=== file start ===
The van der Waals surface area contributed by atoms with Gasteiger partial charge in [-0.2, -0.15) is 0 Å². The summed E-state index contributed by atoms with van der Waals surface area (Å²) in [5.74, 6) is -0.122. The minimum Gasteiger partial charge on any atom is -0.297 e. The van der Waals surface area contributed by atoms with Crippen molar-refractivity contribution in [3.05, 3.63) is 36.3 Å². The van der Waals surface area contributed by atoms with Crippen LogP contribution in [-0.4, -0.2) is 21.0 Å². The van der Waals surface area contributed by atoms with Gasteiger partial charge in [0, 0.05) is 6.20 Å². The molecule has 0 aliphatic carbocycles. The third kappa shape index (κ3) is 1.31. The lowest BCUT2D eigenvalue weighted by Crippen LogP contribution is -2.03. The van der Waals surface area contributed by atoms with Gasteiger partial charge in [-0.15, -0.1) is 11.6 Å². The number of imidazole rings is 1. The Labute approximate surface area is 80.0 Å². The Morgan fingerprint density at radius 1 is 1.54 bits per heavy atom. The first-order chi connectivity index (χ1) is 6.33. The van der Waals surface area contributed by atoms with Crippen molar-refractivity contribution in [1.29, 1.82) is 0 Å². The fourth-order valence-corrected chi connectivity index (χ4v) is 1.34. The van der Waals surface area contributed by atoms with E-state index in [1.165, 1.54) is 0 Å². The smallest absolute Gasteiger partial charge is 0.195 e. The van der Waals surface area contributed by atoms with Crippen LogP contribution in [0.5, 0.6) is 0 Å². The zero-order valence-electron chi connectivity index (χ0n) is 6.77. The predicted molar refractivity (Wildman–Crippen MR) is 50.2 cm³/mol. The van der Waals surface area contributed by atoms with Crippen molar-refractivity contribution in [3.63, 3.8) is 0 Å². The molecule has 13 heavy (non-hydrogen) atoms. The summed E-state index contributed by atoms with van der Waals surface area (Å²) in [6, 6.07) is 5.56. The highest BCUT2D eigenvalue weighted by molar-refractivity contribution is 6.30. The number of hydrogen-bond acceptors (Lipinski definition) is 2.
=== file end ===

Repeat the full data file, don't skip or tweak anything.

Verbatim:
The van der Waals surface area contributed by atoms with Gasteiger partial charge in [-0.2, -0.15) is 0 Å². The summed E-state index contributed by atoms with van der Waals surface area (Å²) in [5.74, 6) is -0.122. The minimum Gasteiger partial charge on any atom is -0.297 e. The van der Waals surface area contributed by atoms with Crippen molar-refractivity contribution in [3.05, 3.63) is 36.3 Å². The van der Waals surface area contributed by atoms with Crippen LogP contribution in [-0.4, -0.2) is 21.0 Å². The van der Waals surface area contributed by atoms with Gasteiger partial charge in [0, 0.05) is 6.20 Å². The molecule has 0 aliphatic carbocycles. The third kappa shape index (κ3) is 1.31. The lowest BCUT2D eigenvalue weighted by Crippen LogP contribution is -2.03. The van der Waals surface area contributed by atoms with Gasteiger partial charge in [-0.15, -0.1) is 11.6 Å². The number of imidazole rings is 1. The Labute approximate surface area is 80.0 Å². The Morgan fingerprint density at radius 1 is 1.54 bits per heavy atom. The first-order chi connectivity index (χ1) is 6.33. The van der Waals surface area contributed by atoms with Crippen molar-refractivity contribution in [1.29, 1.82) is 0 Å². The fourth-order valence-corrected chi connectivity index (χ4v) is 1.34. The van der Waals surface area contributed by atoms with E-state index in [1.165, 1.54) is 0 Å². The smallest absolute Gasteiger partial charge is 0.195 e. The van der Waals surface area contributed by atoms with Crippen LogP contribution in [0.5, 0.6) is 0 Å². The zero-order valence-electron chi connectivity index (χ0n) is 6.77. The predicted molar refractivity (Wildman–Crippen MR) is 50.2 cm³/mol. The van der Waals surface area contributed by atoms with Crippen molar-refractivity contribution in [3.63, 3.8) is 0 Å². The molecule has 13 heavy (non-hydrogen) atoms. The summed E-state index contributed by atoms with van der Waals surface area (Å²) in [6, 6.07) is 5.56. The highest BCUT2D eigenvalue weighted by molar-refractivity contribution is 6.30. The number of hydrogen-bond acceptors (Lipinski definition) is 2.